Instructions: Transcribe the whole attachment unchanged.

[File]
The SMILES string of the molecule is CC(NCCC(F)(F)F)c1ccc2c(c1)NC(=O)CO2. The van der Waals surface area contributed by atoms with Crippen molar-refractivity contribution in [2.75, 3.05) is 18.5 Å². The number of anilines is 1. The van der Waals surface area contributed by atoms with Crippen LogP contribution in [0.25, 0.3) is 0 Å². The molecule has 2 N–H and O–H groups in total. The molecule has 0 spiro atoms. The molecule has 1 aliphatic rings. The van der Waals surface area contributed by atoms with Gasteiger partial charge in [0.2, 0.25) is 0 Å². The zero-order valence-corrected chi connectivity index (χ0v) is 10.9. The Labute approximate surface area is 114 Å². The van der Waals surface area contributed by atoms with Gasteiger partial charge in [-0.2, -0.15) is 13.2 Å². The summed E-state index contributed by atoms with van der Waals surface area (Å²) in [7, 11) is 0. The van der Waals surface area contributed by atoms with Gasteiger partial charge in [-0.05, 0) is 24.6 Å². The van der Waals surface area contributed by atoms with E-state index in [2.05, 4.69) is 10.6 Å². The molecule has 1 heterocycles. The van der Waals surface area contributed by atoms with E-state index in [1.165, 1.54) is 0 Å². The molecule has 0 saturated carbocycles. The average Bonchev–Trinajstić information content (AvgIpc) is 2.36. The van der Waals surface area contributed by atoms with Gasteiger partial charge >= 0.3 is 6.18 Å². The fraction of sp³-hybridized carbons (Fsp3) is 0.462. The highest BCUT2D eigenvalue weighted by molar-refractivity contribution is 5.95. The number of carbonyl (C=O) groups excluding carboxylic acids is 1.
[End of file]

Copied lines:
The SMILES string of the molecule is CC(NCCC(F)(F)F)c1ccc2c(c1)NC(=O)CO2. The van der Waals surface area contributed by atoms with Crippen molar-refractivity contribution in [2.75, 3.05) is 18.5 Å². The number of anilines is 1. The van der Waals surface area contributed by atoms with Crippen LogP contribution in [0.25, 0.3) is 0 Å². The molecule has 2 N–H and O–H groups in total. The molecule has 0 spiro atoms. The molecule has 1 aliphatic rings. The van der Waals surface area contributed by atoms with Gasteiger partial charge in [0.2, 0.25) is 0 Å². The zero-order valence-corrected chi connectivity index (χ0v) is 10.9. The Labute approximate surface area is 114 Å². The van der Waals surface area contributed by atoms with Gasteiger partial charge in [-0.2, -0.15) is 13.2 Å². The summed E-state index contributed by atoms with van der Waals surface area (Å²) in [7, 11) is 0. The van der Waals surface area contributed by atoms with Gasteiger partial charge in [-0.05, 0) is 24.6 Å². The van der Waals surface area contributed by atoms with E-state index in [2.05, 4.69) is 10.6 Å². The molecule has 1 heterocycles. The van der Waals surface area contributed by atoms with E-state index in [1.165, 1.54) is 0 Å². The molecule has 0 saturated carbocycles. The average Bonchev–Trinajstić information content (AvgIpc) is 2.36. The van der Waals surface area contributed by atoms with Gasteiger partial charge >= 0.3 is 6.18 Å². The fraction of sp³-hybridized carbons (Fsp3) is 0.462. The highest BCUT2D eigenvalue weighted by molar-refractivity contribution is 5.95. The number of carbonyl (C=O) groups excluding carboxylic acids is 1.